As a bandleader, he’s issued Just Be Yourself (1989), Against All Odds (1999), and Purpose (2002). Lundy’s arrangement on “Walk With Me,” recorded by the ARC Gospel Choir, was sampled by rapper Kanye West and became the Grammy Award-winning hit “Jesus Walks.”
The New York Daily News once heralded Chestnut as the rightful heir to Bud Powell, Art Tatum and Erroll Garner. The soulful jazz pianist might just be proof positive of the impact that music has on babies in the womb. Either that, or a life in music was simply in his blood.
Chestnut’s father, a postal employee and the son of a church minister, was the official organist for the local church in Baltimore, Maryland, where Chestnut grew up. Young Cyrus’s home was filled with the sounds of the gospel music that his church-going parents played in their home, along with jazz records by artists such as Thelonius Monk and Jimmy Smith.
While Chestnut’s roots in gospel stemmed from his life at home and in the church, his passion for jazz was born not long thereafter. After graduating from the Berklee College of Music, Chestnut went on to work with jazz vocalist Jon Hendricks from 1986-88, and trumpeter Terrence Blanchard and saxophonist Donald Harrison from 1988-90, before joining jazz legend Wynton Marsalis in 1991. But Chestnut really cut his teeth in the business thanks to an association with Betty Carter, who he went on the road with for two years.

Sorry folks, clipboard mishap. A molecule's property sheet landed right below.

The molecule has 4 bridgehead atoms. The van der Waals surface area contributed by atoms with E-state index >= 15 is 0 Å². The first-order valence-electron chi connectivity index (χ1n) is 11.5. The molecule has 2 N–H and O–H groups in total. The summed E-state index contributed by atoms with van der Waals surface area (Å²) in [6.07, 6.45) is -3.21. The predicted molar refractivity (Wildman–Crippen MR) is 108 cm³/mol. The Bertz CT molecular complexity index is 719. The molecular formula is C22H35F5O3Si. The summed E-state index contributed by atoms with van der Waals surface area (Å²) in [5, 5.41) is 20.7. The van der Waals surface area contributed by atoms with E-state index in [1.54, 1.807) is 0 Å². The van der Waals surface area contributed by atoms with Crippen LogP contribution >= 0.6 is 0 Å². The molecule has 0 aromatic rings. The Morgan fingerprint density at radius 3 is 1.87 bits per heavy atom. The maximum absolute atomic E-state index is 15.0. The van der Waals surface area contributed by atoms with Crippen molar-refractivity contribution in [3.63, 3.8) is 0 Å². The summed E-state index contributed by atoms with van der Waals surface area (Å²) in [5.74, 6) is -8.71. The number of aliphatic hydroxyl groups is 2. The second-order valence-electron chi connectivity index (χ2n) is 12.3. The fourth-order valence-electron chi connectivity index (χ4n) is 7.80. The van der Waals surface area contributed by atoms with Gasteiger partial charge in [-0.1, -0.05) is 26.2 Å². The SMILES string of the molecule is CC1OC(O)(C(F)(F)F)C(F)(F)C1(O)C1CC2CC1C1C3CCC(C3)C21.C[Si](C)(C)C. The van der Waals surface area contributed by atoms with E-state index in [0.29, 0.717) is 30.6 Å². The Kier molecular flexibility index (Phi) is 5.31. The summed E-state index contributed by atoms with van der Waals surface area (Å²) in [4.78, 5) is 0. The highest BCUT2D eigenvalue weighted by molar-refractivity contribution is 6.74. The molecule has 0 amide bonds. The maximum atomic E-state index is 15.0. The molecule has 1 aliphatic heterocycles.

Throughout his career, Chestnut has worked with an array of artists, including saxophonists James Carter, Donald Harrison and Joe Lovano; trumpeters Roy Hargrove and Freddie Hubbard; jazzman Chick Corea, the Chicago Symphony Orchestra, the Boston Pops, and opera singer Kathleen Battle.More recently Chestnut has collaborated with vocalists Vanessa Williams, Anita Baker, Bette Midler, Isaac Hayes, and Brian McKnight. Chestnut’s leadership and prowess as a soloist has also led him to be a first call for the piano chair in many big bands including the Lincoln Center Jazz Orchestra, and the Dizzy Gillespie All-Star Big Band.
Victor Jones, considered a visionary in today’s music business, is a new breed of Drummer/Bandleader bringing new and exciting ideas to the world of jazz and world music. His former collaborator Stan Getz once called Jones a “top of the world caliber drummers.”
No stranger to traditional or modern jazz, Victor Jones started his career as a teenage musician playing in local bands in his native Newark, New Jersey and touring world-wide with Lou Donaldson. In his early twenties, he toured the world with Stan Getz. Later tours were with James Moody, Michel Petrucciani, Joe, Olivia, Stanley Clarke,, Phyllis Hyman, Dizzy Gillespie and Chaka Khan, among others.
Jones played on the GRAMMY nominated EMI Korean recording Second Moon, which won Record of the Year in 2006. He also was featured on the Best Latin Jazz recording in 2008 with Papo Vasquez. Since 2003 he’s led his own world music group, Cultur-Versy, specializing in a new age sound that blends dance music with hip-hop and electro pop.